johan.zandin at space.se
Thu Apr 5 11:56:29 UTC 2007
Jiri Gaisler wrote:
>> The investigation we made showed that a too fast interrupt rate
>> can cause a stack overflow and crash the system. Ideally, the
>> code should be changed such that the current interrupt stack
>> frame is fully unwound before switching treads and re-enabling
>> interrupts. This might or might not be difficult to implement,
>> and might have some undesired side-effects.
Joel Sherrill wrote:
>It might be desirable but this is NOT a characteristic that is specific
>the SPARC. Every port does this the same way.
This means that my problem still may be the same as the one starting
maillist thread. (Any news on that one, by the way?)
>The test is structured so RTEMS thinks it needs to get to the
>IDLE thread but I am not sure it ever gets there (and back). Does the
>IDLE task body ever run?
When interrupted in this sensitive area, I think not.
>The bottom line is that the CPU must have some processing power left
>for tasks after the interrupts occur and in this case, there simply
With the current RTEMS behaviour, the constraint is actually much harder
than that: It is not sufficient that tasks in general get enough CPU
compared to ISRs. In order to avoid this problem, each individual task
be allowed to be completely dispatched, before being just
and-then-interrupted too many times in a row. Note that "times in a row"
refers to the times when that particular task is dispatched at all.
may be rather far apart if it's a low priority task and other tasks are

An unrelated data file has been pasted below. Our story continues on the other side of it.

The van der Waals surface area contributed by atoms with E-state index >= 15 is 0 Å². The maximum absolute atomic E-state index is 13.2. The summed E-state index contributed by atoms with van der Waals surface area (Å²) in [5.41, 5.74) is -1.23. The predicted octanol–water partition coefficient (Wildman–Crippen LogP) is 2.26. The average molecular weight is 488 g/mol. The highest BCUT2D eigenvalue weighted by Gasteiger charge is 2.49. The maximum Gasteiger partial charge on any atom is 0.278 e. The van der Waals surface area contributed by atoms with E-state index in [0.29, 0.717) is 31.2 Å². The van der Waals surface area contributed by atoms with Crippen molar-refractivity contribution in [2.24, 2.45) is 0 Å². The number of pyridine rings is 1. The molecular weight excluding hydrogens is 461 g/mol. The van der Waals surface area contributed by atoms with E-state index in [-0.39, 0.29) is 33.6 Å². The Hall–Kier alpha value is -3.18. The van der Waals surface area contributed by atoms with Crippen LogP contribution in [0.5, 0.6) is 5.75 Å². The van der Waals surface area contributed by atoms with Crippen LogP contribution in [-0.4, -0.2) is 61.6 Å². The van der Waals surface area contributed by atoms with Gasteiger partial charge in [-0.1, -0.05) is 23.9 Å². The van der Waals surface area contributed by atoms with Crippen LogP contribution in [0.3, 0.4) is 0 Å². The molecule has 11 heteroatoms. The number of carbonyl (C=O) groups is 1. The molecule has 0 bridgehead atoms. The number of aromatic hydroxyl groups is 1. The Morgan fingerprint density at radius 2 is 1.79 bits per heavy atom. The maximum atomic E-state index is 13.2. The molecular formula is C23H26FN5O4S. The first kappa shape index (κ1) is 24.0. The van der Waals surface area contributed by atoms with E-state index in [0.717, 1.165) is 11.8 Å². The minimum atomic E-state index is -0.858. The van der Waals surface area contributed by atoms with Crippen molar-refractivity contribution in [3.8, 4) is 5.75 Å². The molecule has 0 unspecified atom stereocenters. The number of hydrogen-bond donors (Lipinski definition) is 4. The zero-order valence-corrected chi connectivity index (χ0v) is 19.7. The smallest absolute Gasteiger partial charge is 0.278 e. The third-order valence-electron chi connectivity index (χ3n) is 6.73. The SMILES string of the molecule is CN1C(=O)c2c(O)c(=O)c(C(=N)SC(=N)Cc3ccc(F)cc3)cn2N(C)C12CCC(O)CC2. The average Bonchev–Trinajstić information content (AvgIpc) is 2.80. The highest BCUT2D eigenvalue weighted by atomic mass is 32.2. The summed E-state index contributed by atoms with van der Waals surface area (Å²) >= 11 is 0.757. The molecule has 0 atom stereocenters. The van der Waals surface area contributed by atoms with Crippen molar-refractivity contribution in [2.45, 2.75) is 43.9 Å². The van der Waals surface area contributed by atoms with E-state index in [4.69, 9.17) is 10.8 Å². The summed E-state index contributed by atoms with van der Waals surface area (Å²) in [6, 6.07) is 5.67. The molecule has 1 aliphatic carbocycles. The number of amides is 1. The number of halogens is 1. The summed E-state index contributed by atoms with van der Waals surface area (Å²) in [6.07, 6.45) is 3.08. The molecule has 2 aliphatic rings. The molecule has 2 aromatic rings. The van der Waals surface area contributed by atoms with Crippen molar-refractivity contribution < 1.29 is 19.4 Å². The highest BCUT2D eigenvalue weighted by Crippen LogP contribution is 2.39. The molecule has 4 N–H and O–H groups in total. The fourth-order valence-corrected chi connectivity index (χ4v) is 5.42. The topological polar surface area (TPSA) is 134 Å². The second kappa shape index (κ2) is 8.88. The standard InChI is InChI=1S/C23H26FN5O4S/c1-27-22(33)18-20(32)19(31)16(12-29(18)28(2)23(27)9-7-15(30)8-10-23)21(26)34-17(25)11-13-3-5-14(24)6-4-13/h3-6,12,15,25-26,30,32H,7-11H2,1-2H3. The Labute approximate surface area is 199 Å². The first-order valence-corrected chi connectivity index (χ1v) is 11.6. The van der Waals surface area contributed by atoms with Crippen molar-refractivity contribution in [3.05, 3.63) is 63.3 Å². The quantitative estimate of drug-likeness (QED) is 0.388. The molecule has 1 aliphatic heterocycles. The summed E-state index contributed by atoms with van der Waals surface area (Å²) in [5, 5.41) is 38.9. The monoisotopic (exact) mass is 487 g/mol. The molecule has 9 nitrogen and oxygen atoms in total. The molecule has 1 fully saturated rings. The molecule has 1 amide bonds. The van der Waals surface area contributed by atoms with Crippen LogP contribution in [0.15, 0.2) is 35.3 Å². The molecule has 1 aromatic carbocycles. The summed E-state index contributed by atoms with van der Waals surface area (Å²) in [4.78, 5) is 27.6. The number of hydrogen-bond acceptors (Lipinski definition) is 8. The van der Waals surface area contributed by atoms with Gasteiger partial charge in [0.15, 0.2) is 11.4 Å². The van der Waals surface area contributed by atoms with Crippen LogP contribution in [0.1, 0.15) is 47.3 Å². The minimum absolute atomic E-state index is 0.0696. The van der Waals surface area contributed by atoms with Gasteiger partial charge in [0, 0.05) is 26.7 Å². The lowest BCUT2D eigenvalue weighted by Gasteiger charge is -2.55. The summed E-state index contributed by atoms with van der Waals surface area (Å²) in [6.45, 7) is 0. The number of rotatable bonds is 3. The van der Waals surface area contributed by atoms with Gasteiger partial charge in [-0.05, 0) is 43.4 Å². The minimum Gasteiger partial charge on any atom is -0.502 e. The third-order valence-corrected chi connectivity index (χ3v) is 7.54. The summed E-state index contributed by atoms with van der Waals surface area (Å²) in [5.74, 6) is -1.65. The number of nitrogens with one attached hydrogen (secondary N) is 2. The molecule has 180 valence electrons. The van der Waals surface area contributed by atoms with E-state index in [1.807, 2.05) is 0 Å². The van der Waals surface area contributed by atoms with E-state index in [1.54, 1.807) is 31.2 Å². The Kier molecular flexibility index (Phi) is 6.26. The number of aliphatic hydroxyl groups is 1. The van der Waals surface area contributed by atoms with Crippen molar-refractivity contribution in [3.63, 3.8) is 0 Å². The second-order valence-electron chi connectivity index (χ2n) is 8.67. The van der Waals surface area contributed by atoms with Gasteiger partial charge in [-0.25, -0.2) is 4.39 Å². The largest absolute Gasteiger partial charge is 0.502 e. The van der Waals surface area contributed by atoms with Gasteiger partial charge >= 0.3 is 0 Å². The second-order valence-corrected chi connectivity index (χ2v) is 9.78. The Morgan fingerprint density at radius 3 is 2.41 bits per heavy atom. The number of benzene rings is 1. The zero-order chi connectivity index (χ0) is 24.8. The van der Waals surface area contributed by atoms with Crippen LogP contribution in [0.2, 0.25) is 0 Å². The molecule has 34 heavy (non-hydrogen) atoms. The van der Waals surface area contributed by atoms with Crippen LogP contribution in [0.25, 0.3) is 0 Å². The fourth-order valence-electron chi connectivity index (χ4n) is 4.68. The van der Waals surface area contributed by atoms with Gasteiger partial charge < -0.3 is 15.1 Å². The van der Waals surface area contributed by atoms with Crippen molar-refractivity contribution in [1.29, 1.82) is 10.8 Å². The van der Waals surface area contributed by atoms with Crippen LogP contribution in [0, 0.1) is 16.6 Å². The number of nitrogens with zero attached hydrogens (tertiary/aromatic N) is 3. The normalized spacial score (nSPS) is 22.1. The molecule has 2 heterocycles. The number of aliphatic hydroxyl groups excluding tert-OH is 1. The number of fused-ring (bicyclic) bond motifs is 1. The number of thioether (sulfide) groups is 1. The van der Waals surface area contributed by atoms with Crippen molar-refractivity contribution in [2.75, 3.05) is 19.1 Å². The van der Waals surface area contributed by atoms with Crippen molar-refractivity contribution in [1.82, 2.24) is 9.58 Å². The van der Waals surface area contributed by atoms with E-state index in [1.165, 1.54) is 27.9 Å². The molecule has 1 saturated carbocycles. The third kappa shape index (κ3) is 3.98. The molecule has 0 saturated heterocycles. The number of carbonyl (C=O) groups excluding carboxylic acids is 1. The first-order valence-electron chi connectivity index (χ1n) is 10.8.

competing hard for the CPU.
How many is then "too many times?". Well, in the SPARC case, the stack
pointer of a task seems to be decreased 376 bytes every time it is
in the middle of its dispatching. (But once it is completely dispatched,
bytes accumulated this way seems to be properly restored.) The idle task
a size of 4106 bytes, which means that if it's interrupted while being
dispatched 11 times in row, the memory area before the stack will be
Even in a fairly small system with maybe 20 tasks and 10 different
interrupts sources, it is very hard to gurantee that this will not
happen for a low
priority task. Depending on the timing between interrupts and tasks, it
will probably be interrupted in the middle of its dispatching from time
And someday, old Murphy will make sure that this happens too many times
Increasing the stack size could lessen this risk, but it is not sure
such measures can remove it completely. Imagine for example the
following, extremely simple software (which is very similar to the
scenarios we have
been running in the simulator the latest week):
1 low priority idle task doing nothing.
1 high priority active task doing this:
Start hardware activity X.
Wait for semaphore S.
Do some other stuff for a long time without releasing the CPU.
1 ISR which
a) Is executed whenever hardware activity X is completed.
b) Just signals the semaphore S.
If you are unlucky enough with the hardware timing, the ISR will
occur just in the critical part of _Thread_Dispatch, when RTEMS is on
way to dispatch the idle task! In the long run, not even a 4 GB stack
the idle task will help you then...
Johan Zandin Software Engineer
Saab Space AB Phone: +46-31-735 41 47
SE-405 15 Gothenburg, Sweden Fax: +46-31-735 40 00
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